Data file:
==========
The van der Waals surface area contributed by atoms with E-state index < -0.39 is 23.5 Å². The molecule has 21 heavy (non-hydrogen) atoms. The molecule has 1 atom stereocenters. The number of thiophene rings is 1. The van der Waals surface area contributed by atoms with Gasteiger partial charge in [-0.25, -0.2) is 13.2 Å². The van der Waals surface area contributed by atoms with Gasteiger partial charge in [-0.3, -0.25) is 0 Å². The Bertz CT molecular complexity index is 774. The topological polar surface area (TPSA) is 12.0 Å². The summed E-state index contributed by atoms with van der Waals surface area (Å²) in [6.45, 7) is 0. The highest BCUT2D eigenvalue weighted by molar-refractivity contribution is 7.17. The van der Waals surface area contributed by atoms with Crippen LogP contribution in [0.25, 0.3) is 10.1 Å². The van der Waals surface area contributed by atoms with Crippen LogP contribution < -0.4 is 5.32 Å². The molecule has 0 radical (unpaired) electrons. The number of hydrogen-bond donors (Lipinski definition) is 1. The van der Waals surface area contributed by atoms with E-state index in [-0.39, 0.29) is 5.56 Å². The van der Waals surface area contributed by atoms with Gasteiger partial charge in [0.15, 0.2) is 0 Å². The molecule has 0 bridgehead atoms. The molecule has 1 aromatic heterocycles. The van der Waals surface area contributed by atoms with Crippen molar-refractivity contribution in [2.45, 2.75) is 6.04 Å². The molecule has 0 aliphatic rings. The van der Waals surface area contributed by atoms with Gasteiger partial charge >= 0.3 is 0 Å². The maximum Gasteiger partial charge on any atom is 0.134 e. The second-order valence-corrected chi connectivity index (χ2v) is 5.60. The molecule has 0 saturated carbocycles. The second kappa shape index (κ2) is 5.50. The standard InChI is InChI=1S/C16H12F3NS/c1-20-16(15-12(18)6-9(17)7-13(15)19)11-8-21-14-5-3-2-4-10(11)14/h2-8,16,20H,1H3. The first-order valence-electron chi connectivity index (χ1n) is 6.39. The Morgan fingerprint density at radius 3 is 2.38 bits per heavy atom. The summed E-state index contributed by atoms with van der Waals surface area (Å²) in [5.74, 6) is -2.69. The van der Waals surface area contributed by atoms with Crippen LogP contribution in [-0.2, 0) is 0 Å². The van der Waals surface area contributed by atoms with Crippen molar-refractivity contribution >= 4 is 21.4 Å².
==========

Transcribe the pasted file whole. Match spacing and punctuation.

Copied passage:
The van der Waals surface area contributed by atoms with E-state index < -0.39 is 23.5 Å². The molecule has 21 heavy (non-hydrogen) atoms. The molecule has 1 atom stereocenters. The number of thiophene rings is 1. The van der Waals surface area contributed by atoms with Gasteiger partial charge in [-0.25, -0.2) is 13.2 Å². The van der Waals surface area contributed by atoms with Gasteiger partial charge in [-0.3, -0.25) is 0 Å². The Bertz CT molecular complexity index is 774. The topological polar surface area (TPSA) is 12.0 Å². The summed E-state index contributed by atoms with van der Waals surface area (Å²) in [6.45, 7) is 0. The highest BCUT2D eigenvalue weighted by molar-refractivity contribution is 7.17. The van der Waals surface area contributed by atoms with Crippen LogP contribution in [0.25, 0.3) is 10.1 Å². The van der Waals surface area contributed by atoms with Crippen LogP contribution < -0.4 is 5.32 Å². The molecule has 0 radical (unpaired) electrons. The number of hydrogen-bond donors (Lipinski definition) is 1. The van der Waals surface area contributed by atoms with E-state index in [-0.39, 0.29) is 5.56 Å². The van der Waals surface area contributed by atoms with Gasteiger partial charge in [0.15, 0.2) is 0 Å². The molecule has 0 bridgehead atoms. The molecule has 1 aromatic heterocycles. The van der Waals surface area contributed by atoms with Crippen molar-refractivity contribution in [2.45, 2.75) is 6.04 Å². The molecule has 0 aliphatic rings. The van der Waals surface area contributed by atoms with Gasteiger partial charge >= 0.3 is 0 Å². The maximum Gasteiger partial charge on any atom is 0.134 e. The second-order valence-corrected chi connectivity index (χ2v) is 5.60. The molecule has 0 saturated carbocycles. The second kappa shape index (κ2) is 5.50. The standard InChI is InChI=1S/C16H12F3NS/c1-20-16(15-12(18)6-9(17)7-13(15)19)11-8-21-14-5-3-2-4-10(11)14/h2-8,16,20H,1H3. The first-order valence-electron chi connectivity index (χ1n) is 6.39. The Morgan fingerprint density at radius 3 is 2.38 bits per heavy atom. The summed E-state index contributed by atoms with van der Waals surface area (Å²) in [5.74, 6) is -2.69. The van der Waals surface area contributed by atoms with Crippen LogP contribution in [-0.2, 0) is 0 Å². The van der Waals surface area contributed by atoms with Crippen molar-refractivity contribution >= 4 is 21.4 Å².